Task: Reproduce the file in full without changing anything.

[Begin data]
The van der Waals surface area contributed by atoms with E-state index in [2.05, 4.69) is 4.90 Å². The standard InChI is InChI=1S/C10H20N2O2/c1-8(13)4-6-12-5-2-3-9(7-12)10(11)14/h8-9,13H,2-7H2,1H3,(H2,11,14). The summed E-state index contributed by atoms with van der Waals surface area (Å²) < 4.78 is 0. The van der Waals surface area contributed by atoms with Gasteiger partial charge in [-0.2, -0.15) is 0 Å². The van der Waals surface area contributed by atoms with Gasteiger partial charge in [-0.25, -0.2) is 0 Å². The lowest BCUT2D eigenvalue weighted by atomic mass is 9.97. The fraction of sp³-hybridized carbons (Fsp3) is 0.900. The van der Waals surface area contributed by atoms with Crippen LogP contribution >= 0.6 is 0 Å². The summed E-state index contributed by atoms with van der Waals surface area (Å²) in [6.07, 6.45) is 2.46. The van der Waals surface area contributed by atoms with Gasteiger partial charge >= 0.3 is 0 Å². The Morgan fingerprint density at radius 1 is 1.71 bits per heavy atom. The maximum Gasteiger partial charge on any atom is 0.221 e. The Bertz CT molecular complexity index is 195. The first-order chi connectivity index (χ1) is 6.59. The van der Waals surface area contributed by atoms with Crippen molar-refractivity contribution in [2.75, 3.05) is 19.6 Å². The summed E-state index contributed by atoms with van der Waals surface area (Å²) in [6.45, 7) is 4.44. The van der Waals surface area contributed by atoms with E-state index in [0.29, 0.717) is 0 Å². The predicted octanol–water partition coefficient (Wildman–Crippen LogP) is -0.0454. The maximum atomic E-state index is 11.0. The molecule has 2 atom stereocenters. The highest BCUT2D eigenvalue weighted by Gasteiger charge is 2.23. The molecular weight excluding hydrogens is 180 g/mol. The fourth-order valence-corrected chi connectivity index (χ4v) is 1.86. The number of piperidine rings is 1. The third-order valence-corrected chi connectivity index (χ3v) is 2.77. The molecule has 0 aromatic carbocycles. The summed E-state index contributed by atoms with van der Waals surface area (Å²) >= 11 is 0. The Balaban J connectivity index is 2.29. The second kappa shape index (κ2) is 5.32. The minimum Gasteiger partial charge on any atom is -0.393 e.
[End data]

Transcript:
The van der Waals surface area contributed by atoms with E-state index in [2.05, 4.69) is 4.90 Å². The standard InChI is InChI=1S/C10H20N2O2/c1-8(13)4-6-12-5-2-3-9(7-12)10(11)14/h8-9,13H,2-7H2,1H3,(H2,11,14). The summed E-state index contributed by atoms with van der Waals surface area (Å²) < 4.78 is 0. The van der Waals surface area contributed by atoms with Gasteiger partial charge in [-0.2, -0.15) is 0 Å². The van der Waals surface area contributed by atoms with Gasteiger partial charge in [-0.25, -0.2) is 0 Å². The lowest BCUT2D eigenvalue weighted by atomic mass is 9.97. The fraction of sp³-hybridized carbons (Fsp3) is 0.900. The van der Waals surface area contributed by atoms with Crippen LogP contribution >= 0.6 is 0 Å². The summed E-state index contributed by atoms with van der Waals surface area (Å²) in [6.07, 6.45) is 2.46. The van der Waals surface area contributed by atoms with Gasteiger partial charge >= 0.3 is 0 Å². The Morgan fingerprint density at radius 1 is 1.71 bits per heavy atom. The maximum Gasteiger partial charge on any atom is 0.221 e. The Bertz CT molecular complexity index is 195. The first-order chi connectivity index (χ1) is 6.59. The van der Waals surface area contributed by atoms with Crippen molar-refractivity contribution in [2.75, 3.05) is 19.6 Å². The summed E-state index contributed by atoms with van der Waals surface area (Å²) in [6.45, 7) is 4.44. The van der Waals surface area contributed by atoms with E-state index in [0.29, 0.717) is 0 Å². The predicted octanol–water partition coefficient (Wildman–Crippen LogP) is -0.0454. The maximum atomic E-state index is 11.0. The molecule has 2 atom stereocenters. The highest BCUT2D eigenvalue weighted by Gasteiger charge is 2.23. The molecular weight excluding hydrogens is 180 g/mol. The fourth-order valence-corrected chi connectivity index (χ4v) is 1.86. The number of piperidine rings is 1. The third-order valence-corrected chi connectivity index (χ3v) is 2.77. The molecule has 0 aromatic carbocycles. The summed E-state index contributed by atoms with van der Waals surface area (Å²) >= 11 is 0. The Balaban J connectivity index is 2.29. The second kappa shape index (κ2) is 5.32. The minimum Gasteiger partial charge on any atom is -0.393 e.